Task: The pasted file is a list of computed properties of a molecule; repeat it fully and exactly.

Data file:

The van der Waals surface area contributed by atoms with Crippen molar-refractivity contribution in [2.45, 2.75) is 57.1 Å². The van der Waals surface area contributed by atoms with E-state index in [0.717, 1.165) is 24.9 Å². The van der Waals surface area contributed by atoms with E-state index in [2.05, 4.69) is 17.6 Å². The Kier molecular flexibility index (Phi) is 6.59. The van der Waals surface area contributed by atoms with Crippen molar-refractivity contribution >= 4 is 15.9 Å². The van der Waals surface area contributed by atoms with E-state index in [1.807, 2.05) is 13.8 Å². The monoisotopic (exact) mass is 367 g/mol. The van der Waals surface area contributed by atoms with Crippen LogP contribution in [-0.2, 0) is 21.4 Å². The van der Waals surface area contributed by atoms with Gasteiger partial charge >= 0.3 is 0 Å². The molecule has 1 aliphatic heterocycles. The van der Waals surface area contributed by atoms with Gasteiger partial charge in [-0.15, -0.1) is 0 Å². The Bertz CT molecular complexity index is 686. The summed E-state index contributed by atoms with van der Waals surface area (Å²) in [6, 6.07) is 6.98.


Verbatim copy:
The van der Waals surface area contributed by atoms with Crippen molar-refractivity contribution in [2.45, 2.75) is 57.1 Å². The van der Waals surface area contributed by atoms with E-state index in [0.717, 1.165) is 24.9 Å². The van der Waals surface area contributed by atoms with E-state index in [2.05, 4.69) is 17.6 Å². The Kier molecular flexibility index (Phi) is 6.59. The van der Waals surface area contributed by atoms with Crippen molar-refractivity contribution >= 4 is 15.9 Å². The van der Waals surface area contributed by atoms with E-state index in [1.807, 2.05) is 13.8 Å². The monoisotopic (exact) mass is 367 g/mol. The van der Waals surface area contributed by atoms with Crippen LogP contribution in [-0.2, 0) is 21.4 Å². The van der Waals surface area contributed by atoms with Gasteiger partial charge >= 0.3 is 0 Å². The molecule has 1 aliphatic heterocycles. The van der Waals surface area contributed by atoms with Gasteiger partial charge in [-0.15, -0.1) is 0 Å². The Bertz CT molecular complexity index is 686. The summed E-state index contributed by atoms with van der Waals surface area (Å²) in [6, 6.07) is 6.98.